Cheerio for now!

Talke Photography Settings:

  • Camera:  Nikon D70S (Converted to Infrared)
  • Infrared Conversion:  D70S modified by LifePixel
  • Lens: Nikon 18-70 f/3.5-4.5
  • Setting: Aperture  Mode
  • Focal Length: 18.0mm
  • ISO: 200
  • Exposure:   1/60
  • Aperture:  f/22
  • Gear:  Hand held
  • Post Process: Adobe CS4, Silver Efex Pro, Viveza

London, England – Buckingham Palace Garden (Infrared)

I am lucky enough to travel to England once a year and really enjoy London!  London is a fantastic place to visit for vacation!  So much to do and see and the city is amazing to explore!   As Paris is my favorite city in the world…London is my second favorite!   After my days work I enjoy walking around the city.  I usually stay at Trafalgar Square and just behind my hotel about 1 mile away is Buckingham Palace.  On the grounds are these wonderful gardens you can stroll around and enjoy the views.

Here is ome info from the web:  The Garden at Buckingham Palace is situated at the rear of Buckingham Palace. It covers much of the area of the former “Goring Great Garden”, named after Lord Goring, occupant of one of the earliest grand houses on the site. It was laid out by Henry Wise and subsequently redesigned by William Townsend Aiton for George IV.

The Garden occupies a 42 -acre (17 -hectare) site in the City of Westminster, London and has two-and-a-half miles of gravel paths. Its area is bounded by Constitution Hill to the north, Hyde Park Corner to the west, Grosvenor Place to the south-west and the Royal Mews, Queen’s Gallery, and Buckingham Palace to the south and east. The planting is varied and exotic, with a mulberry tree dating back to the time of James I of England. Notable features include a large 19th-century lake which is graced by a flock of flamingoes, and the Waterloo Vase. In the Garden there is a summerhouse, a helicopter pad, and a tennis court.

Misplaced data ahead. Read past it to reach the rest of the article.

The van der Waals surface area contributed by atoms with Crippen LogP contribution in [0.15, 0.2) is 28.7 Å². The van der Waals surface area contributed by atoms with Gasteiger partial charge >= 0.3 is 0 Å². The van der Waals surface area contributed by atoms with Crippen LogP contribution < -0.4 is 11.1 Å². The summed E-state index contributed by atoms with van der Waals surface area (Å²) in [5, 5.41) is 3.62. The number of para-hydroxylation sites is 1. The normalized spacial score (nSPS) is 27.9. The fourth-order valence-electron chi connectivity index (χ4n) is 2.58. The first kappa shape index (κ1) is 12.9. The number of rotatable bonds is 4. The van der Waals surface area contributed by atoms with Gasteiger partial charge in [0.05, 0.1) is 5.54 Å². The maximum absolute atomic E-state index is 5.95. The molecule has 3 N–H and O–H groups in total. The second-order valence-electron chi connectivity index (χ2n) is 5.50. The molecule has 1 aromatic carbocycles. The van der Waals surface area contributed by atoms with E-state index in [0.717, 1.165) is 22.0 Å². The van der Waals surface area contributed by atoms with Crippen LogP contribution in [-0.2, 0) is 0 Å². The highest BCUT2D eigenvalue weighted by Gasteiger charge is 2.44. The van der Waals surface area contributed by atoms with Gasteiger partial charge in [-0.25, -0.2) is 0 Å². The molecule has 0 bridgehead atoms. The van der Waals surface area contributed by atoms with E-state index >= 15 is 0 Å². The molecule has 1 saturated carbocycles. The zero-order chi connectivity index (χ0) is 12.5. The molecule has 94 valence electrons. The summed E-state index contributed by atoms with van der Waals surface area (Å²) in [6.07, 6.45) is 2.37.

Talke Photography Settings:

  • Camera:  Nikon D70S (Converted to Infrared)
  • Infrared Conversion:  D70S modified by LifePixel
  • Lens: Nikon 18-70 f/3.5-4.5
  • Setting: Aperture  Mode
  • Focal Length: 40.0mm
  • ISO: 200
  • Exposure:   1/60 second
  • Aperture:  f/22
  • Gear:  Hand Held
  • Post Process: Adobe CS4, Silver Efex Pro

London, England – Buckingham Palace

Buckingham Palace Fence

NIKON D300, Nikon 18-200 VR

There are so many sights to see in London…I truly love this city!  I could easily spend 2 weeks (a fortnight) here!   This is as close as you can get to the Palace…it is surrounded by this fence.  As you lean up against the fence to watch the famous “Palace Guards” do their routine…you see this fence and its beauty!  I thought..why not take a close up of the top…add a little bokeh and here it is!  A Royal Top of the Fence!   Not your typical London shot?

Here is some info from the web:  Buckingham Palace is the official London residence of the British monarch. Located in the City of Westminster, the palace is a setting for state occasions and royal hospitality. It has been a rallying point for the British people at times of national rejoicing and crisis.

Originally known as Buckingham House, the building which forms the core of today’s palace was a large townhouse built for the Duke of Buckingham in 1703 on a site which had been in private ownership for at least 150 years. It was subsequently acquired by George III in 1761 as a private residence for Queen Charlotte, and known as “The Queen’s House”. During the 19th century it was enlarged, principally by architects John Nash and Edward Blore, forming three wings around a central courtyard. Buckingham Palace finally became the official royal palace of the British monarch on the accession of Queen Victoria in 1837. The last major structural additions were made in the late 19th and early 20th centuries, including the East front which contains the well-known balcony on which the Royal Family traditionally congregate to greet crowds outside. However, the palace chapel was destroyed by a German bomb in World War II; the Queen’s Gallery was built on the site and opened to the public in 1962 to exhibit works of art from the Royal Collection.  Cheers!!

London, England – Royal Seating (HDR)

Seats HDR

NIKON D300, Nikon 18-200 VR, HDR in Photomatix